Yet when I recently asked Gadea if he still plans on sweeping all Sandinistas out of state institutions if elected president, the candidate answered with more polish—like a politician with a year of campaign experience under his belt.
“We are not going to fire anyone, unless they are worthless, or a ghost. If they don’t work, they’re gone. But those who work will remain, even if they are Orteguistas. They’ll stay. We won’t sweep them out of office,” Gadea said.
The candidate did, however, say he will make it clear that the cult-of-personality veneration in state institutions must stop immediately.
“We are going to tell them, Here there is no ideology. There are no posters for Daniel Ortega and no posters for Fabio Gadea. No posters for anyone. Here you are going to be a professional and do your job. And those who can’t do that won’t fit in the government.”
Gadea insists state workers must be apolitical and tend to the affairs of state, rather than act as party lackeys. The job of public employees, he says, is administrative, it’s not about “Making political propaganda or standing in rotundas waving flags for a political party, or going around to public schools hanging signs up for the president.”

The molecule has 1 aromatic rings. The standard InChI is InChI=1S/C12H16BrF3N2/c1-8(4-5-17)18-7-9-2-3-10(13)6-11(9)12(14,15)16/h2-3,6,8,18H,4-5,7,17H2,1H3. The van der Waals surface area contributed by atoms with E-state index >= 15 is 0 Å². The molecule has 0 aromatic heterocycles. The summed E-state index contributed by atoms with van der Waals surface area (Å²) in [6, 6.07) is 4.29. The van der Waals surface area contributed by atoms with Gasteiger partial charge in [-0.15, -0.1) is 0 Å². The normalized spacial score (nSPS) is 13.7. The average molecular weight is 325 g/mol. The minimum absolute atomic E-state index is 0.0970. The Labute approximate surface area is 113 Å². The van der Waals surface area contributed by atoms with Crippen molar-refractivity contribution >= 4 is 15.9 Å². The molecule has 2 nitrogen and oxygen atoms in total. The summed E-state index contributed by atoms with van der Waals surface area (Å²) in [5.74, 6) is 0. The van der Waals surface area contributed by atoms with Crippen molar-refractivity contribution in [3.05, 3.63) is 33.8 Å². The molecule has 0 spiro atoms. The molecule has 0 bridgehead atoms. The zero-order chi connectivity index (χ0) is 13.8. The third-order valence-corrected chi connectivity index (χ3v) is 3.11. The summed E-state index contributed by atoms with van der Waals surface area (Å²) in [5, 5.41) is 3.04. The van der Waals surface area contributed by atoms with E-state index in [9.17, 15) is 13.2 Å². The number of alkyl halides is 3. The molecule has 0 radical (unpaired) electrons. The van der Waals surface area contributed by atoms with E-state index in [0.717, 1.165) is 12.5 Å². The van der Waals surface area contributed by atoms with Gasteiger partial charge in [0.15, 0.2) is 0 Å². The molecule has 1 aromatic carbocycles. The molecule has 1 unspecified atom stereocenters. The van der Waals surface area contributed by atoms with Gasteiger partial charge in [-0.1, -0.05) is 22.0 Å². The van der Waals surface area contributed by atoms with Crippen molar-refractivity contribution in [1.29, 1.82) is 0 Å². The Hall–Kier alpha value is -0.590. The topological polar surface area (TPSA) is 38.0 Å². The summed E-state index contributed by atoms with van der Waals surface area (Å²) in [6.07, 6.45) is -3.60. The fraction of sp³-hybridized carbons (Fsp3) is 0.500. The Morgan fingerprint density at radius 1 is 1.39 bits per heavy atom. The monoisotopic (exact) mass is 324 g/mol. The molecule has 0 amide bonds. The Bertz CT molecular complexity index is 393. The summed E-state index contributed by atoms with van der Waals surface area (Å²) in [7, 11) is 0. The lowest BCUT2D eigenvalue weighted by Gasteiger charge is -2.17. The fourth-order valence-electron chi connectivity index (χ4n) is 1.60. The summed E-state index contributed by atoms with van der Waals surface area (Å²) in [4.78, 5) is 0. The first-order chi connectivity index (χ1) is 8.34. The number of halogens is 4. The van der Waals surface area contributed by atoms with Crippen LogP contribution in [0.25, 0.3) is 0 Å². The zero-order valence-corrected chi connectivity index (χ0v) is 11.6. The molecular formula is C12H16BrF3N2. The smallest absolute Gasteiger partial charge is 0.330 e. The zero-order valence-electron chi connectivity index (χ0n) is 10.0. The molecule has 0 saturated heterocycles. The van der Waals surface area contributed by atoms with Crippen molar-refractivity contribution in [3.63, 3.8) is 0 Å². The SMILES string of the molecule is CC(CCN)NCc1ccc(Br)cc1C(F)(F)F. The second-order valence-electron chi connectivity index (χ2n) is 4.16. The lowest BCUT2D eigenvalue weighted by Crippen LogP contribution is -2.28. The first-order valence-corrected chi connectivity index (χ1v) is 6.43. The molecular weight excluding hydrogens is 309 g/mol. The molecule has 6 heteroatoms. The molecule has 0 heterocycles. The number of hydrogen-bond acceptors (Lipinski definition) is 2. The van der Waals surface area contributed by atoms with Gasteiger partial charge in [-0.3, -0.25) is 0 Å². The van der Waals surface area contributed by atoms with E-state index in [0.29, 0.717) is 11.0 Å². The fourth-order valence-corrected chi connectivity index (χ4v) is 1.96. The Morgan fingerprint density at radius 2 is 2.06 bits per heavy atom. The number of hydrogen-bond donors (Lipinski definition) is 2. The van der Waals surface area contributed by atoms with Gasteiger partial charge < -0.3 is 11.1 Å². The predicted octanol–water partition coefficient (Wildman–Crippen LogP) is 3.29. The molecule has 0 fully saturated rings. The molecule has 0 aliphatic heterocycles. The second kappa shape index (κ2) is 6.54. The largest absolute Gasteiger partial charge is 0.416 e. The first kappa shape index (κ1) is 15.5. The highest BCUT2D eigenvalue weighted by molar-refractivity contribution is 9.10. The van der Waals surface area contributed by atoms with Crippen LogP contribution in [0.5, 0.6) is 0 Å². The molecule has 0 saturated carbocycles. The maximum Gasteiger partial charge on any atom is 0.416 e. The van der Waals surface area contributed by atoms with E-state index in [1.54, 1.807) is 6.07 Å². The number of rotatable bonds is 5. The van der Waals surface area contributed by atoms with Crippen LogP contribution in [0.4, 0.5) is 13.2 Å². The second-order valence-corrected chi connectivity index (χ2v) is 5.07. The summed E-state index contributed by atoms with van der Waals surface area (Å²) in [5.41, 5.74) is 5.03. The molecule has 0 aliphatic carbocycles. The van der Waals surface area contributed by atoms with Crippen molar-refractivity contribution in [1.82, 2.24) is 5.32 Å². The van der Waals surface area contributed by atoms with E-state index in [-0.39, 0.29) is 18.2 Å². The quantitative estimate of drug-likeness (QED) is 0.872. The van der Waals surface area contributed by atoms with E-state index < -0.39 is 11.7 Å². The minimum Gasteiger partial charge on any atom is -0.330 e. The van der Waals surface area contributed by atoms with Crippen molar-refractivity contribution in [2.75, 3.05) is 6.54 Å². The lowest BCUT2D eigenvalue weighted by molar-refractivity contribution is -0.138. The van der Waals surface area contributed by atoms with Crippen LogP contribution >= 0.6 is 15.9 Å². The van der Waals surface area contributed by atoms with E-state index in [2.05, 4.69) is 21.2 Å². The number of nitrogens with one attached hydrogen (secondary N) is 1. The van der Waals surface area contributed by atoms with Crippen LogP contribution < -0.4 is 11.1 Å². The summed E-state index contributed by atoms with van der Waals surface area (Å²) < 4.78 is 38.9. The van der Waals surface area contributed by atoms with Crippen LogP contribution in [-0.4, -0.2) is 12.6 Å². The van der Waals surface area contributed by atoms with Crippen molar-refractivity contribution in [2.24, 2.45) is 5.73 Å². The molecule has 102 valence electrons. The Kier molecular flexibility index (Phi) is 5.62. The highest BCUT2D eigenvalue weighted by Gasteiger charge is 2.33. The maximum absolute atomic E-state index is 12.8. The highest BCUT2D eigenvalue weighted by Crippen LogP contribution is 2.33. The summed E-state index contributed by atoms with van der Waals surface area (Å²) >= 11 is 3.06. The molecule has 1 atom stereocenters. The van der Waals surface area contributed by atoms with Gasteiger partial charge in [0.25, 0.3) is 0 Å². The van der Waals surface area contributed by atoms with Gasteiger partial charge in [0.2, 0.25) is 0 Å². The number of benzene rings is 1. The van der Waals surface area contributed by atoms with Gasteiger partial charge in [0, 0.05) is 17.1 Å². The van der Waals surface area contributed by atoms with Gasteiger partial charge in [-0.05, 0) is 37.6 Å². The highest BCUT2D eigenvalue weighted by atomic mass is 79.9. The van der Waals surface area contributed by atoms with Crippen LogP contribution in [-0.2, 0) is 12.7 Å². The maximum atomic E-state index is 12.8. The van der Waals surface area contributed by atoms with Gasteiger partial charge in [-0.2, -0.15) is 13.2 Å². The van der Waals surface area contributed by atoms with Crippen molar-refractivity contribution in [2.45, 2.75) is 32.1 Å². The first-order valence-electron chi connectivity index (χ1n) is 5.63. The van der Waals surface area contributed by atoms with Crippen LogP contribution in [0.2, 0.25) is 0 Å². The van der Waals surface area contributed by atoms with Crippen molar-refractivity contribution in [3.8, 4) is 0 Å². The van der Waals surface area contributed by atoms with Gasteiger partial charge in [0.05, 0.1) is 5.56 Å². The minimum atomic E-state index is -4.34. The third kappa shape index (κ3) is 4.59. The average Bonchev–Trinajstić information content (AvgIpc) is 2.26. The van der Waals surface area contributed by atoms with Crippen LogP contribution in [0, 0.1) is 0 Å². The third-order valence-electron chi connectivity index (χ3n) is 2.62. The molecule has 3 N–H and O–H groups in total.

Yo soy Pancho Madrigal
After a year of polling second to Ortega, Gadea maintains hope that the majority opposition will unite behind his candidacy on election day to give him the final boost he needs. But his biggest hurdle to victory could be tertiary candidate Arnoldo Alemán, who happens to be Gadea’s in-law (Alemán’s daughter is married to Gadea’s son).
Gadea laments that Alemán’s candidacy will most likely “diversify” the opposition vote and prevent him from winning with a majority in the first round.
“Alemán can say what he wants, but the truth is something else. I have 34 percent of the voter intention, and he has 13 percent. So there is no way he can beat Daniel Ortega. Never. Never. The only candidate who can beat Daniel Ortega is named Fabio Gadea. The only one. And the government is worried. They are worried about that. Of course they are worried. Wherever we go, they put signs for Daniel, signs for Daniel, signs for Daniel.”
He added, “They send trucks to handout zinc and tell people not to go to our events. But they are still coming. Our people are coming and that means (the Sandinistas) are worried. They are worried. The mountain of votes that we are going to have will be there, and it is going to be very difficult, very difficult, to have fraud.”
But to beat both Ortega and Alemán on election day, Gadea may need a little help from his old alter ego, Pancho Madrigal.
“If they vote for Pancho Madrigal, magnificent. If they vote for me, magnificent. It’s the same vote.”